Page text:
Tufted perennial, grass-like or herb, 0.3-0.7 m high. Fl. green/purple, Oct to Dec or Jan to Mar or Aug. Peaty black, brown or grey sand, red sandy clay. Swamps, creek edges, disturbed areas.
Alternative Names. Common velvet grass, soft meadow grass.
General Biology. Growth form. Grass. Life form. Perennial, caespitose. Reproduction. Seed, tillering. Dispersal. Wind, water, birds, mammals, possibly ants, machinery and vehicles. Photosynthetic Pathway. C3. Toxicity. Causes allergic reactions in humans, poisonous to mammals. Seedbank persistence. 3 to 9 years. Fire response. Likely killed by fire, but occasionally resprouts. Soil-stored seed may survive and germinate.
Notes. Naturalised in east Asia, New Zealand, North and South America. Can be a serious weed of freshwater wetland margins. Forms dense stands and has semi-prostrate or prostrate rosette shoots, allowing it to have an aggressive smothering effect on other flora. Tolerates a wide range of conditions but is most invasive in wet soils in sunny or semi-shaded sites. Can survive moderate drought. May disappear in dry years and become abundant in wet years. Susceptible to severe frost. Exhibits considerable variation in morphology and growth habit, allowing it to successfully colonise different habitats. Able to compete with earlier emerging annual grasses and can still access soil nutrients amongst high densities of other grasses. Produces prolific seed. Relatively deep rooted. May have allelopathic effects. Foliage is tolerant to salt (sea) spray but intolerant of saline soils. Agricultural cultivars and natural hybrids are formed with H. mollis.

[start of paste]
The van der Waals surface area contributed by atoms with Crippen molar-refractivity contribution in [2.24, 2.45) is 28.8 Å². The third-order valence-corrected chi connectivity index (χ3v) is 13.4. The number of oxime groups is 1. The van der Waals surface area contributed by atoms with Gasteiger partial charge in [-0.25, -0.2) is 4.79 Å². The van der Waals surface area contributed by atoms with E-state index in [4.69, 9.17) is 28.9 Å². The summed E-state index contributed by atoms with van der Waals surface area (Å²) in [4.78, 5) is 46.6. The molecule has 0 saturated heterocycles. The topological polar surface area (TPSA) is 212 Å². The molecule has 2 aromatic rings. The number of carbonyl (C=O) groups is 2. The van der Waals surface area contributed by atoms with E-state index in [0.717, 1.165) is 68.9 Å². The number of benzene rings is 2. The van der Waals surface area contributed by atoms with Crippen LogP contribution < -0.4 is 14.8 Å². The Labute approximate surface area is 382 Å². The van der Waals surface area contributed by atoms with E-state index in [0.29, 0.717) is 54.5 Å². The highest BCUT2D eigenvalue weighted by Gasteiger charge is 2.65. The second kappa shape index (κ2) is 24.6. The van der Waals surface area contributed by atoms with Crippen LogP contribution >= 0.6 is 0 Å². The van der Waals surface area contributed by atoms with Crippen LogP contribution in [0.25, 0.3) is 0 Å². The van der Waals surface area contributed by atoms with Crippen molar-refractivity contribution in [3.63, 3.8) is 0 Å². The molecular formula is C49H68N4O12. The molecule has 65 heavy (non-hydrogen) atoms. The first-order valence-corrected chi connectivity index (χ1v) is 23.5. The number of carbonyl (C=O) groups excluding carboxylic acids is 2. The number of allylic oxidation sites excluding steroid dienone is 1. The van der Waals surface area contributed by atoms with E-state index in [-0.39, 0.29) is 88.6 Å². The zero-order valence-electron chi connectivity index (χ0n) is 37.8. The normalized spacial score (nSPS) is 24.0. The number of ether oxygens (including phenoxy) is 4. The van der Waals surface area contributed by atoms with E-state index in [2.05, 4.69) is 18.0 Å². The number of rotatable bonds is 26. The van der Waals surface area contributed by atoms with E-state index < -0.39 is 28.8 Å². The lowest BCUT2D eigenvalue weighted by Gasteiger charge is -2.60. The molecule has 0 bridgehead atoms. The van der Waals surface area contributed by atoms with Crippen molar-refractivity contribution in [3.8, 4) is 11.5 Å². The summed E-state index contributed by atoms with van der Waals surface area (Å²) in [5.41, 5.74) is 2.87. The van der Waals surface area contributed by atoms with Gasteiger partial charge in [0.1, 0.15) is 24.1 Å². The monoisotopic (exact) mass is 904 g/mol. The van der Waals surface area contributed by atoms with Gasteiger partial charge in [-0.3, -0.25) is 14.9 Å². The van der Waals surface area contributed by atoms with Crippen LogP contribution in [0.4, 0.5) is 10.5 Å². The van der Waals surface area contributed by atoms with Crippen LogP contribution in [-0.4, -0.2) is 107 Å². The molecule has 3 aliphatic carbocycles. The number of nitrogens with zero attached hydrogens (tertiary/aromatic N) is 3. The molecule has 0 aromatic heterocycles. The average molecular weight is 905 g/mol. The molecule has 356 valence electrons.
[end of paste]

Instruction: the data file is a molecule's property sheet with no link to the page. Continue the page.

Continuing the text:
Additional information. Origin. Northern Africa, temperate Asia, Europe. History of use/introduction. Contaminant of cereal seed, pasture grass, land stabilisation. Similar exotic species. Anthoxanthum odoratum, Holcus mollis.
Suggested method of management and control. Remove isolated plants before they set seed. Spray glyphosate 0.5% in spring or when the first seed head appears for optimal translocation to roots. Regular slashing reduces its vigour, but should not be done while plants are seeding. Severe defoliation and repeated herbicide treatment provide the best control. Controlled burning in spring or autumn can be a potential useful tool for suppression. Read the manufacturers' labels and material safety data sheets before using herbicides. For further information consult the Australian Pesticides and Veterinary Medicines Authority to determine the status of permits for your situation or state.
Legend: Y = Yes, regularly, O = Occasionally, U = Uncertain, referred by others but not confirmed.